This will be achieved mainly through a new office dedicated to sacred music and liturgical art – including architecture – which will become operational next year.
Its charges will include issuing guidelines on liturgical music and the structure of new churches so that they reflect the mysterious encounter with the divine, as well as follow the dictates and instructions of the new English translation of the Roman Missal.
In his letter, the Pope wrote that these all must be in accord with the Second Vatican Council's “Constitution on the Sacred Liturgy.” Overlooking that 1963 document has allowed for the post-conciliar trend of building unedifying churches and filling them pop-influenced music.
Spanish Cardinal Antonio Canizares, prefect of the congregation, is entrusted with overseeing that these future guidelines and existing ones on liturgical celebration are followed throughout the world.
He is a long-time ally of the Pope, back to the pontiff's days as Cardinal Joseph Ratzinger. Cardinal Canizares is sometimes referred as “Little Ratzinger” for his similar beliefs and opinions.
Overseeing the many facets of worship in the worldwide Church is a significant task, especially in light of last December's implementation of the new Roman Missal in English, which is truer to the original Latin and more elevated in its language.
To help the congregation focus on issues related to worship, the new restructuring removes two responsibilities that proved time consuming: processes of dispensation from ratified and non-consummated marriage and cases concerning the nullity of sacred ordination.
Those duties have been shifted to the Roman Rota, the Church’s highest appellate tribunal.
“The Holy See has always sought to adapt its structures of governance to the pastoral needs that arise in the life of the Church in every period of history, thereby modifying the structure and competence of the Dicasteries of the Roman Curia,” wrote the Pope in his Sept. 2011 letter.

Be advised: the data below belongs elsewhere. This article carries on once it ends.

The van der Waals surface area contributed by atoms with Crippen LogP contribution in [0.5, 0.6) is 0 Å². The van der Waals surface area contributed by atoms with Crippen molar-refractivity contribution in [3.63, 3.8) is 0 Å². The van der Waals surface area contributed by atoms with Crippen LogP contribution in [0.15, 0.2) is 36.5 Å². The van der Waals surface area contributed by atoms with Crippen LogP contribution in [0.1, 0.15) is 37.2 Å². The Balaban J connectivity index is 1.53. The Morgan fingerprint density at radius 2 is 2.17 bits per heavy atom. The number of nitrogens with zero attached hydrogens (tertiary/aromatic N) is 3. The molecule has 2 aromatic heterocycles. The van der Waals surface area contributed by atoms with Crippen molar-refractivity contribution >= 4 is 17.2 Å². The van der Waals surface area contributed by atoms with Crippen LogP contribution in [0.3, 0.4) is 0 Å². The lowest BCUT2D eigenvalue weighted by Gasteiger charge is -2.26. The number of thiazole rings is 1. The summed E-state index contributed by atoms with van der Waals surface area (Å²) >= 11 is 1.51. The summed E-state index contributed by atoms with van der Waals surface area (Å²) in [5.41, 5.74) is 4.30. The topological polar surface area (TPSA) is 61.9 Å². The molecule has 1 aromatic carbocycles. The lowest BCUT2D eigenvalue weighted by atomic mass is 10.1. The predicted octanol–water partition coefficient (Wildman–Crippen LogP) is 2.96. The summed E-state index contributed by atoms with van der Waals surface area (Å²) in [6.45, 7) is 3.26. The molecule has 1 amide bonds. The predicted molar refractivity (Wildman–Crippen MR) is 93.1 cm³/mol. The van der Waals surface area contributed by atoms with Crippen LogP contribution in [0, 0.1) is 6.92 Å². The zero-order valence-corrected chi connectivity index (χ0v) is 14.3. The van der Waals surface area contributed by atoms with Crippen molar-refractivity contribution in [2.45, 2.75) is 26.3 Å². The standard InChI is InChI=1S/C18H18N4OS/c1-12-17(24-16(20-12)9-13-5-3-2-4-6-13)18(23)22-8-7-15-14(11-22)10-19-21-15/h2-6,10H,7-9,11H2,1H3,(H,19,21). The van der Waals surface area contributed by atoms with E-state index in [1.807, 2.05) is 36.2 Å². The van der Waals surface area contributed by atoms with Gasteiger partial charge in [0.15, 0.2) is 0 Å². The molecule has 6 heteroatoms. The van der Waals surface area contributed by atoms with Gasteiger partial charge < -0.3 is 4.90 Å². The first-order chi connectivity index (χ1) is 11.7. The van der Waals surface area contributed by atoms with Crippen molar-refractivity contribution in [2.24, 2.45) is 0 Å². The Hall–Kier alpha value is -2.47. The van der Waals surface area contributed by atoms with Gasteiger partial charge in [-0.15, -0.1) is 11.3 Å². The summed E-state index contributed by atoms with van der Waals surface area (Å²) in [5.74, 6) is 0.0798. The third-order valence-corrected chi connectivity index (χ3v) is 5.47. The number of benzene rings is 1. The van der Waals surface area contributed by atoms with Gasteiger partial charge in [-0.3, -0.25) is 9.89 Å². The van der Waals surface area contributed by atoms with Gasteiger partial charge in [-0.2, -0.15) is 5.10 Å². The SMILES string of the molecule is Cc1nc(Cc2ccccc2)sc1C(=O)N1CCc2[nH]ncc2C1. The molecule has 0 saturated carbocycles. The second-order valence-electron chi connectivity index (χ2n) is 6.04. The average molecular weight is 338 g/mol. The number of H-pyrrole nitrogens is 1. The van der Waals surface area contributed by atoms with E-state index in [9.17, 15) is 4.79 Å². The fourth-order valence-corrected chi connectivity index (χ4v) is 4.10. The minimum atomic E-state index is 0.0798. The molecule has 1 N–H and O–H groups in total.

That letter was issued motu proprio, meaning that he wrote it for reasons which he himself deemed sufficient.
Baltimore, Md., Nov 14, 2012 (CNA/EWTN News) -
The U.S. bishops are reiterating their appeal to President Obama and the newly elected members of Congress to enact just and humane immigration reform within the coming year.
“I am heartened by the recent public statements of the leaders of both political parties supporting the consideration of comprehensive immigration reform in the new Congress,” said Archbishop José H. Gomez of Los Angeles, chairman of the U.S. bishops’ migration committee.
“I urge the President and Congress to seize the moment and begin the challenging process of fashioning a bipartisan agreement,” he said in a statement released on Nov. 13, during the fall general assembly of the U.S. Conference of Catholic Bishops in Baltimore.
Observing the “family separation, exploitation, and the loss of life caused by the current system,” the archbishop called for work towards a system “which upholds the rule of law, preserves family unity, and protects the human rights and dignity of the person.”
“Millions of persons remain in the shadows, without legal protection and marginalized from society,” he said. “As a moral matter, this suffering must end.”